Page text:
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cvolt
10-16-2016, 03:27 PM
I'm still new to comparing cM's and segments to my own. What do these two comparisons tell me? How much could they be related to me? Thanks!

Largest segment = 9.5 cM
Total of segments > 7 cM = 9.5 cM
1 matching segments
Estimated number of generations to MRCA = 5.7

and

Largest segment = 10.0 cM
Total of segments > 7 cM = 10.0 cM
1 matching segments
Estimated number of generations to MRCA = 5.2

MitchellSince1893
10-16-2016, 04:22 PM
I'm still new to comparing cM's and segments to my own. What do these two comparisons tell me? How much could they be related to me? Thanks!

Largest segment = 9.5 cM
Total of segments > 7 cM = 9.5 cM
1 matching segments
Estimated number of generations to MRCA = 5.7

and

Largest segment = 10.0 cM
Total of segments > 7 cM = 10.0 cM
1 matching segments
Estimated number of generations to MRCA = 5.2

Before you spend a lot of time on them, do you have relatives that also match these segments? I say this because at 9.5 and 10.0 cM there still is a statistically significant chance these matches are IBS rather than IBD...in other words false positives. According to one study just over 30% of 10 cM matches and 47% of 9 cm matches disappear after phasing.
False positive matches are more likely to be seen in unphased data (phasing is the process of assigning alleles to the mother or the father.) The highest degree of accuracy is achieved by using the phased data from a two-parent/one child trio, where the error rate for phasing is only 0.01%. http://isogg.org/wiki/Identical_by_descent#False_positive_matches

If they are indeed positive then what the above means is in the top example is your largest segment shared is 9.5 centimorgans. This is the only segment you share that is greater than 7 cM. It is estimated that the most recent common ancestor for you and the match lived 5.7 generations ago.
For what it's worth the estimated number of generations is usually too optimistic.
For genuine smaller shared segments in the range of 5 cMs to 10 cMs the common ancestor may be as many as 10 to 15 generations or more back in time. http://isogg.org/wiki/Identical_by_descent#False_positive_matches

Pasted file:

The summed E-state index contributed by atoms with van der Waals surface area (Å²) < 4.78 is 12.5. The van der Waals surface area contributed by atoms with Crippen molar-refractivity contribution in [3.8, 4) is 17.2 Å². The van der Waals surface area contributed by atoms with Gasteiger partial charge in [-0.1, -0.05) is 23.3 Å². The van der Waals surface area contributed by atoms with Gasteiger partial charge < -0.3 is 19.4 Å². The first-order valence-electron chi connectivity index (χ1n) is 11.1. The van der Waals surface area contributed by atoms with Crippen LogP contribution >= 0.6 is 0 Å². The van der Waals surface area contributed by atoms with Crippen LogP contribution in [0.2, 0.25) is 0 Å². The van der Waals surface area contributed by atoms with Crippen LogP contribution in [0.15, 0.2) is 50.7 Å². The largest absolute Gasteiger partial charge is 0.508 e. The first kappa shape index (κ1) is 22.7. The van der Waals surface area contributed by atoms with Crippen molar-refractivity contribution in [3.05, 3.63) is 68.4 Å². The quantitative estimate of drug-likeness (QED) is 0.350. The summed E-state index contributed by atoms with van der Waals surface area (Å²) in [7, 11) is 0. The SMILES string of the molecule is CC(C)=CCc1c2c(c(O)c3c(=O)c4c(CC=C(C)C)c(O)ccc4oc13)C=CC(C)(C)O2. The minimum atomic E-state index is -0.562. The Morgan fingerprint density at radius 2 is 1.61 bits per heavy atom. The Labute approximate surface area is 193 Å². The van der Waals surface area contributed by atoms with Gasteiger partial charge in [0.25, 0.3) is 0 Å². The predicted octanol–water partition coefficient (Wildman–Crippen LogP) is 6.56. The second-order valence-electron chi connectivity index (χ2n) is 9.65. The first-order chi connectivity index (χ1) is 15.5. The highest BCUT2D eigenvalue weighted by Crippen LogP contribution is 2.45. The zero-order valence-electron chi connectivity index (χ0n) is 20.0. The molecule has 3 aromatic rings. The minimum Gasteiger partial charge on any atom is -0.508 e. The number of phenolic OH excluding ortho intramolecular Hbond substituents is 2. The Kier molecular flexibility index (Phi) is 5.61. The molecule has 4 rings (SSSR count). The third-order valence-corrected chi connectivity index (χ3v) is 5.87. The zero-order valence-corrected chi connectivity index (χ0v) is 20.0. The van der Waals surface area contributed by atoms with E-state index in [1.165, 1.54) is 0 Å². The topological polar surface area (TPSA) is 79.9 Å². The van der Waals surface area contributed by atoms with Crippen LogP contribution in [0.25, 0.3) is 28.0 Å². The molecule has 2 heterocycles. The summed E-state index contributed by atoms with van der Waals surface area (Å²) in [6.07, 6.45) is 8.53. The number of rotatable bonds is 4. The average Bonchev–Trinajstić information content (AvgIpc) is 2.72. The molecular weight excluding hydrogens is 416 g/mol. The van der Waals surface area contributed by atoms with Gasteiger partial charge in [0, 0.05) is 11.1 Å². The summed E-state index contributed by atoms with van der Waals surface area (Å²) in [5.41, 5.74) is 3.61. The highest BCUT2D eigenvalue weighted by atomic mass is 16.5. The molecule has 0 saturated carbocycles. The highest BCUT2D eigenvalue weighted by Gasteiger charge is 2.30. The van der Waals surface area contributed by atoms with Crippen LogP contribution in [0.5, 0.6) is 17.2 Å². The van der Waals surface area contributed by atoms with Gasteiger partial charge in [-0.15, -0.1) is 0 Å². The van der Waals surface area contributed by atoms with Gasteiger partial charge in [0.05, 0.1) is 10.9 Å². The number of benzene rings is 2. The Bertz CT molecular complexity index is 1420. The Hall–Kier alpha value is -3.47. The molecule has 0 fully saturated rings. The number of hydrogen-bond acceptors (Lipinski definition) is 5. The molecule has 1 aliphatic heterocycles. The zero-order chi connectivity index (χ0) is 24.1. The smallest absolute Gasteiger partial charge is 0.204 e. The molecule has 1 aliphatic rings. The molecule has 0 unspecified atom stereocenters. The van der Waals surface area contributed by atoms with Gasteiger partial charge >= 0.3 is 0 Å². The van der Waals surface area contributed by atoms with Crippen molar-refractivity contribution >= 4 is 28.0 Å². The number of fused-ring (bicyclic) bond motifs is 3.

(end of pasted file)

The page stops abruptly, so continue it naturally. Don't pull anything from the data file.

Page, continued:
cvolt
10-16-2016, 04:29 PM
Before you spend a lot of time on them, do you have relatives that also match these segments? I say this because at 9.5 and 10.0 cM there still is a statistically significant chance these matches are IBS rather than IBD...in other words false positives. According to one study 30% of 10 cM matches and 47% of 9 cm matches disappear after phasing.
False positive matches are more likely to be seen in unphased data (phasing is the process of assigning alleles to the mother or the father.) The highest degree of accuracy is achieved by using the phased data from a two-parent/one child trio, where the error rate for phasing is only 0.01%.
http://isogg.org/wiki/Identical_by_d...sitive_matches

If they are indeed positive then what the above means is in the top example is your largest segment shared is 9.5 centimorgans. This is the only segment you share that is greater than 7 cM. It is estimated that the most recent common ancestor for you and the match lived 5.7 generations ago.
For what it's worth the estimated number of generations is usually too optimistic.
For genuine smaller shared segments in the range of 5 cMs to 10 cMs the common ancestor may be as many as 10 to 15 generations or more back in time.
http://isogg.org/wiki/Identical_by_d...sitive_matches

Thanks! Unfortunately, I'm the only one in my family who has aDNA tested. It's less about the exact match, and more about the location the match is from. The first is Russian and it's one of several other Russian matches I have. All of them around the time that I would suspect a Russian (or similar) relative. The second one is Latvian. I suppose the only way to know for sure would be to contact them to find the common relative if there is one.